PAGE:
"It's your honor," said Rob, his voice raised above the restaurant chatter. "Tell the waitress what you're gonna have."
"I'll have Rump steak, well done, with baked potato."
"And for a drink?" asked the waitress.
"l'l' try a Bud," I said. "I hear it's great."
The rest of the group gave their orders and the chattering resumed. I had arrived in New York City in the fall of 1967 to attend graduate school. Being the only non white and foreign student in the class, my American classmates saw me as a spectacle. They were curious and had many questions running in their minds. But they were friendly, too. So, during the last class of the first day, Rob, whom I met briefly during lunch break, wrote a note which he relayed to me by way of two students who formed a human conveyor belt:
"Would you like to join us for a bite and chat after class?" the note read in part.
"I would love to," I wrote back.
After class Rob showed up with five other class mates; three boys and two girls. Soon we were seated in a small restaurant along 14th Street off 5th Avenue. Sitting at the head of a small table, I fielded numerous questions from my class mates:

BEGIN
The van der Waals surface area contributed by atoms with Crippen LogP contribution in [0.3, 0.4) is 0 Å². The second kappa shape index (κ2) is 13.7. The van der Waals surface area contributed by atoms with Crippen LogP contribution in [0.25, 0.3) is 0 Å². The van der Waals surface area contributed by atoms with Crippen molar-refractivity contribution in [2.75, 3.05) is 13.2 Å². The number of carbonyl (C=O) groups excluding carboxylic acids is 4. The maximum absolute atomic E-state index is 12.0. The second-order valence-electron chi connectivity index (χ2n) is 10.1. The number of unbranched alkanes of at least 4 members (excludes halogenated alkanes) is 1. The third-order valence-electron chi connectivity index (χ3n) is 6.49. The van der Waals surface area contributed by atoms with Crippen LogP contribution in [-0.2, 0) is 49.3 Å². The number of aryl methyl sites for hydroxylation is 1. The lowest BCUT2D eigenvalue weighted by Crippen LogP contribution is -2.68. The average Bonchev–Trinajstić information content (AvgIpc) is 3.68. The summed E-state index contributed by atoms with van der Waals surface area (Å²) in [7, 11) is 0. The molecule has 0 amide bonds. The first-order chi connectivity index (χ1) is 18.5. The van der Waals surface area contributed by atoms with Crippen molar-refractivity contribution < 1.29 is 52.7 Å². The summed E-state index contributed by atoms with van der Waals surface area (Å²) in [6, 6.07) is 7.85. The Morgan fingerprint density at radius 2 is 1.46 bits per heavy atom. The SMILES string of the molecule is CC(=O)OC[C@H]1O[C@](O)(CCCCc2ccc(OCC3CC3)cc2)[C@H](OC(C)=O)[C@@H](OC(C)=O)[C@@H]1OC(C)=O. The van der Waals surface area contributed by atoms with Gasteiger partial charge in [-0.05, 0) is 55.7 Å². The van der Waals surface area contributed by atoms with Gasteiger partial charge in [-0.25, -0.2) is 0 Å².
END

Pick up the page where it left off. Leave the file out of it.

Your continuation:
"How do you like our city?" asked Joanna.
"Do you have restaurants in Africa?" That was Mel.
"Do hyenas visit your villages?" asked Rich. "I heard hyenas love picking bones in the villages at night."
I did my best to answer these and other questions. I felt I was my country's Ambassador and had a duty to inform my class mates but not to play the PR. I was so engrossed in answering their questions that I didn't have the opportunity to ask them my questions about this strange "urban jangle" called New York City.
I came from a small rural village in Zambia in the heart of Africa. Coming to New York City was like traveling from another planet! The experience was overwhelming.
"Oh, you'll get used to it," assured Rob.
"How's your meal?" asked the waitress, addressing no one in particular.
"Pretty good," said Rob, and the others nodded.
Everybody fidgeted; their hands dug deep into their pockets fishing for cash (credit cards were then still a novelty among students).
I frantically emptied my trouser pockets. Not enough change. I perspired.
"You need a loan?" said Rob after noticing my dog face. "I'll take care of your bill and you'll owe me."
"Thanks Rob", I said putting on a brave face. "ll square you tomorrow."
Wasn't I invited? Then it hit me, this must be the American meaning of invitation. Back in my country which had just gained its independence from the Brits, I learnt that when invited, the bill is on the host, not the guest.
In my rural village, all meals were taken communally; all men of the village and boys five years and older, ate together; women, girls and younger boys ate together. There was no payment.
I learnt that in America and, among students, one was invited for company; not to be feted.